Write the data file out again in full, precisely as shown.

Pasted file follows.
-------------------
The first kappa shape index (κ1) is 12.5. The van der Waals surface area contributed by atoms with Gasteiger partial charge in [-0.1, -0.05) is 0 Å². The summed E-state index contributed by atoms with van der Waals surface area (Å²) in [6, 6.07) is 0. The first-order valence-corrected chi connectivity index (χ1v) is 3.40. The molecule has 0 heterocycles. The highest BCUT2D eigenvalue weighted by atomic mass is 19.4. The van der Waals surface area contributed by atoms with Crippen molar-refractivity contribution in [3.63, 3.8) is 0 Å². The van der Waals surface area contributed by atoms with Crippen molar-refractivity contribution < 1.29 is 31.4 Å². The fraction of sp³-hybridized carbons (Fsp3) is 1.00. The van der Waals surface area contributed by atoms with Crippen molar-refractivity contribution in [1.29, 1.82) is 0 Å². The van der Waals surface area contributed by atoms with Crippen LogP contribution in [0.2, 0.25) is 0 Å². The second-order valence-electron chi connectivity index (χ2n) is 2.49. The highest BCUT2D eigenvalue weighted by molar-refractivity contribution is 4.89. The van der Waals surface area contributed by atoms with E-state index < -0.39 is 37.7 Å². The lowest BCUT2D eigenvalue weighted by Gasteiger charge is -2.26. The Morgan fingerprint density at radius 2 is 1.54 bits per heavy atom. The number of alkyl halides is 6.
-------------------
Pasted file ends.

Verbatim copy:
The first kappa shape index (κ1) is 12.5. The van der Waals surface area contributed by atoms with Gasteiger partial charge in [-0.1, -0.05) is 0 Å². The summed E-state index contributed by atoms with van der Waals surface area (Å²) in [6, 6.07) is 0. The first-order valence-corrected chi connectivity index (χ1v) is 3.40. The molecule has 0 heterocycles. The highest BCUT2D eigenvalue weighted by atomic mass is 19.4. The van der Waals surface area contributed by atoms with Crippen molar-refractivity contribution in [3.63, 3.8) is 0 Å². The van der Waals surface area contributed by atoms with Crippen molar-refractivity contribution < 1.29 is 31.4 Å². The fraction of sp³-hybridized carbons (Fsp3) is 1.00. The van der Waals surface area contributed by atoms with Crippen molar-refractivity contribution in [1.29, 1.82) is 0 Å². The van der Waals surface area contributed by atoms with Crippen LogP contribution in [0.2, 0.25) is 0 Å². The second-order valence-electron chi connectivity index (χ2n) is 2.49. The highest BCUT2D eigenvalue weighted by molar-refractivity contribution is 4.89. The van der Waals surface area contributed by atoms with E-state index < -0.39 is 37.7 Å². The lowest BCUT2D eigenvalue weighted by Gasteiger charge is -2.26. The Morgan fingerprint density at radius 2 is 1.54 bits per heavy atom. The number of alkyl halides is 6.